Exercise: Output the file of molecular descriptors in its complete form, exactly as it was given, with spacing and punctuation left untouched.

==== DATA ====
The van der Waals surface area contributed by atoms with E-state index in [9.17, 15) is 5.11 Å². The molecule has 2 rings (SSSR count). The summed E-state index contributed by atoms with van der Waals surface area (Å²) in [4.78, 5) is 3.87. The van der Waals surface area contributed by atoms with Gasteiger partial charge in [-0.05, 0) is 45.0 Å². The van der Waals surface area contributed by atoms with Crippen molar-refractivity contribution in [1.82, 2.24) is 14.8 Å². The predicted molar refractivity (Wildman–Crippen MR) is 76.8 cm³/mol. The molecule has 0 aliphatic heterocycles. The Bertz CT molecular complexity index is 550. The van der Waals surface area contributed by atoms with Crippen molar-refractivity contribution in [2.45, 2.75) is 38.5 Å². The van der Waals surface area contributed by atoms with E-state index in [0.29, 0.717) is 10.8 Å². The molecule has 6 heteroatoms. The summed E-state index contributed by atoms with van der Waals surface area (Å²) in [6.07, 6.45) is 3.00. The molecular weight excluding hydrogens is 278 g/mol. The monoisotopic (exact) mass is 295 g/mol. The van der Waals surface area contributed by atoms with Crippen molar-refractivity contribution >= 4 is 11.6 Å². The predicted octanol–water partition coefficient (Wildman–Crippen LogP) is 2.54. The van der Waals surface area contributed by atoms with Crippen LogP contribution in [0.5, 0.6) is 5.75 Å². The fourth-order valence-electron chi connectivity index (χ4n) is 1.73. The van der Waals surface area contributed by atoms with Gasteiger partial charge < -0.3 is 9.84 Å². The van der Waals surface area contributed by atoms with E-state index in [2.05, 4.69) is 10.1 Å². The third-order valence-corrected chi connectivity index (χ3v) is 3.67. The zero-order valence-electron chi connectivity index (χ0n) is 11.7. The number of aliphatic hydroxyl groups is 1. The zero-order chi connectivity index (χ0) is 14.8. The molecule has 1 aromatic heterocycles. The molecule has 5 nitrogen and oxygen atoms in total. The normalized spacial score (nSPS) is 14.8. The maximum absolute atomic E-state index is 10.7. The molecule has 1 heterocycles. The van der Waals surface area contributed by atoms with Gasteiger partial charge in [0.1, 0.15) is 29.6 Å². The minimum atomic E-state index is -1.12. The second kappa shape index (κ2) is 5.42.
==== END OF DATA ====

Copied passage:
The van der Waals surface area contributed by atoms with E-state index in [9.17, 15) is 5.11 Å². The molecule has 2 rings (SSSR count). The summed E-state index contributed by atoms with van der Waals surface area (Å²) in [4.78, 5) is 3.87. The van der Waals surface area contributed by atoms with Gasteiger partial charge in [-0.05, 0) is 45.0 Å². The van der Waals surface area contributed by atoms with Crippen molar-refractivity contribution in [1.82, 2.24) is 14.8 Å². The predicted molar refractivity (Wildman–Crippen MR) is 76.8 cm³/mol. The molecule has 0 aliphatic heterocycles. The Bertz CT molecular complexity index is 550. The van der Waals surface area contributed by atoms with Crippen molar-refractivity contribution in [2.45, 2.75) is 38.5 Å². The van der Waals surface area contributed by atoms with E-state index in [0.29, 0.717) is 10.8 Å². The molecule has 6 heteroatoms. The summed E-state index contributed by atoms with van der Waals surface area (Å²) in [6.07, 6.45) is 3.00. The molecular weight excluding hydrogens is 278 g/mol. The monoisotopic (exact) mass is 295 g/mol. The van der Waals surface area contributed by atoms with Crippen molar-refractivity contribution >= 4 is 11.6 Å². The predicted octanol–water partition coefficient (Wildman–Crippen LogP) is 2.54. The van der Waals surface area contributed by atoms with Crippen LogP contribution in [0.5, 0.6) is 5.75 Å². The fourth-order valence-electron chi connectivity index (χ4n) is 1.73. The van der Waals surface area contributed by atoms with Gasteiger partial charge < -0.3 is 9.84 Å². The van der Waals surface area contributed by atoms with E-state index in [2.05, 4.69) is 10.1 Å². The third-order valence-corrected chi connectivity index (χ3v) is 3.67. The zero-order valence-electron chi connectivity index (χ0n) is 11.7. The number of aliphatic hydroxyl groups is 1. The zero-order chi connectivity index (χ0) is 14.8. The molecule has 1 aromatic heterocycles. The molecule has 5 nitrogen and oxygen atoms in total. The normalized spacial score (nSPS) is 14.8. The maximum absolute atomic E-state index is 10.7. The molecule has 1 heterocycles. The van der Waals surface area contributed by atoms with Gasteiger partial charge in [0.1, 0.15) is 29.6 Å². The minimum atomic E-state index is -1.12. The second kappa shape index (κ2) is 5.42.